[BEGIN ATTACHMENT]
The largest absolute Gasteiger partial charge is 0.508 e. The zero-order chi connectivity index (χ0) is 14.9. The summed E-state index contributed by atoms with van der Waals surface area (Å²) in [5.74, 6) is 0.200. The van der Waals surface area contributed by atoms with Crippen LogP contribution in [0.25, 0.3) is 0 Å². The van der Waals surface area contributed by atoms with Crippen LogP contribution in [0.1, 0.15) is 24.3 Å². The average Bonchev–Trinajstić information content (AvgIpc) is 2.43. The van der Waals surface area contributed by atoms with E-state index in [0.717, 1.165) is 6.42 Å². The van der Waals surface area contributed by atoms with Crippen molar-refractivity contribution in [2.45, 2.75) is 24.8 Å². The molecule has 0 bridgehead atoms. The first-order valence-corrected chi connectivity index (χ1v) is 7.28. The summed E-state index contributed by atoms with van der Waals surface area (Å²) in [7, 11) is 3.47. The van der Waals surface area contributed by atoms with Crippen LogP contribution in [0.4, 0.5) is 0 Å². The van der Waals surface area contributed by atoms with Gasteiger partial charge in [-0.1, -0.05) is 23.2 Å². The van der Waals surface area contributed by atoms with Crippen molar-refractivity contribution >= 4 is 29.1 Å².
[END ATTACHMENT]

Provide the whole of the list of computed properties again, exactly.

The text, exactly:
The largest absolute Gasteiger partial charge is 0.508 e. The zero-order chi connectivity index (χ0) is 14.9. The summed E-state index contributed by atoms with van der Waals surface area (Å²) in [5.74, 6) is 0.200. The van der Waals surface area contributed by atoms with Crippen LogP contribution in [0.25, 0.3) is 0 Å². The van der Waals surface area contributed by atoms with Crippen LogP contribution in [0.1, 0.15) is 24.3 Å². The average Bonchev–Trinajstić information content (AvgIpc) is 2.43. The van der Waals surface area contributed by atoms with E-state index in [0.717, 1.165) is 6.42 Å². The van der Waals surface area contributed by atoms with Crippen molar-refractivity contribution in [2.45, 2.75) is 24.8 Å². The molecule has 0 bridgehead atoms. The first-order valence-corrected chi connectivity index (χ1v) is 7.28. The summed E-state index contributed by atoms with van der Waals surface area (Å²) in [7, 11) is 3.47. The van der Waals surface area contributed by atoms with Crippen LogP contribution in [0.4, 0.5) is 0 Å². The van der Waals surface area contributed by atoms with Gasteiger partial charge in [-0.1, -0.05) is 23.2 Å². The van der Waals surface area contributed by atoms with Crippen molar-refractivity contribution >= 4 is 29.1 Å².